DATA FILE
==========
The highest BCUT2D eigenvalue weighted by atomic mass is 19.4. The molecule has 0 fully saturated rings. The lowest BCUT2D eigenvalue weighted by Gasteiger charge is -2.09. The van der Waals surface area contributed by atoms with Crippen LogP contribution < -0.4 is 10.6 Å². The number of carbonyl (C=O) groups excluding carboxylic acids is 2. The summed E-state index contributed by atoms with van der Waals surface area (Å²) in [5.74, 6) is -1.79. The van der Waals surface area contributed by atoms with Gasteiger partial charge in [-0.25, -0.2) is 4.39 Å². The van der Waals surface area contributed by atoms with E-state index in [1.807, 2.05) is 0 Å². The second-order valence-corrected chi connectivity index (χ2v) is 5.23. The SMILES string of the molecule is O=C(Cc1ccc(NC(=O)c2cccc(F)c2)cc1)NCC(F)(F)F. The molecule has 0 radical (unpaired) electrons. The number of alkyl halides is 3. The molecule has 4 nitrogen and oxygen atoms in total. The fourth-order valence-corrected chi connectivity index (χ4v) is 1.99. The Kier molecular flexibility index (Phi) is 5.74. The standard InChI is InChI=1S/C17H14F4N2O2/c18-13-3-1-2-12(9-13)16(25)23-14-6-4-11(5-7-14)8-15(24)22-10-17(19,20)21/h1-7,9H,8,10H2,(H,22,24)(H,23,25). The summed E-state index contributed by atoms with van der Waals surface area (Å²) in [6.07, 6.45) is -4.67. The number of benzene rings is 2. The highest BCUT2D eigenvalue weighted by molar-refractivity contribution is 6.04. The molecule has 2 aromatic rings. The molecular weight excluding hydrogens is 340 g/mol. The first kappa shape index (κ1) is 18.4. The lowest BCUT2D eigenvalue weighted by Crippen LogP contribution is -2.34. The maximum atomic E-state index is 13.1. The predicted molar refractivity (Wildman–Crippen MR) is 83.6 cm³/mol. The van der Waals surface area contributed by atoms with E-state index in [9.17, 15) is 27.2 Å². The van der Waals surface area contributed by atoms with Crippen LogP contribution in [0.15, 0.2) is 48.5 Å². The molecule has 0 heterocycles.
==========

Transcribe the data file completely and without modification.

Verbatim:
The highest BCUT2D eigenvalue weighted by atomic mass is 19.4. The molecule has 0 fully saturated rings. The lowest BCUT2D eigenvalue weighted by Gasteiger charge is -2.09. The van der Waals surface area contributed by atoms with Crippen LogP contribution < -0.4 is 10.6 Å². The number of carbonyl (C=O) groups excluding carboxylic acids is 2. The summed E-state index contributed by atoms with van der Waals surface area (Å²) in [5.74, 6) is -1.79. The van der Waals surface area contributed by atoms with Gasteiger partial charge in [-0.25, -0.2) is 4.39 Å². The van der Waals surface area contributed by atoms with E-state index in [1.807, 2.05) is 0 Å². The second-order valence-corrected chi connectivity index (χ2v) is 5.23. The SMILES string of the molecule is O=C(Cc1ccc(NC(=O)c2cccc(F)c2)cc1)NCC(F)(F)F. The molecule has 0 radical (unpaired) electrons. The number of alkyl halides is 3. The molecule has 4 nitrogen and oxygen atoms in total. The fourth-order valence-corrected chi connectivity index (χ4v) is 1.99. The Kier molecular flexibility index (Phi) is 5.74. The standard InChI is InChI=1S/C17H14F4N2O2/c18-13-3-1-2-12(9-13)16(25)23-14-6-4-11(5-7-14)8-15(24)22-10-17(19,20)21/h1-7,9H,8,10H2,(H,22,24)(H,23,25). The summed E-state index contributed by atoms with van der Waals surface area (Å²) in [6.07, 6.45) is -4.67. The number of benzene rings is 2. The highest BCUT2D eigenvalue weighted by molar-refractivity contribution is 6.04. The molecule has 2 aromatic rings. The molecular weight excluding hydrogens is 340 g/mol. The first kappa shape index (κ1) is 18.4. The lowest BCUT2D eigenvalue weighted by Crippen LogP contribution is -2.34. The maximum atomic E-state index is 13.1. The predicted molar refractivity (Wildman–Crippen MR) is 83.6 cm³/mol. The van der Waals surface area contributed by atoms with E-state index in [9.17, 15) is 27.2 Å². The van der Waals surface area contributed by atoms with Crippen LogP contribution in [0.15, 0.2) is 48.5 Å². The molecule has 0 heterocycles.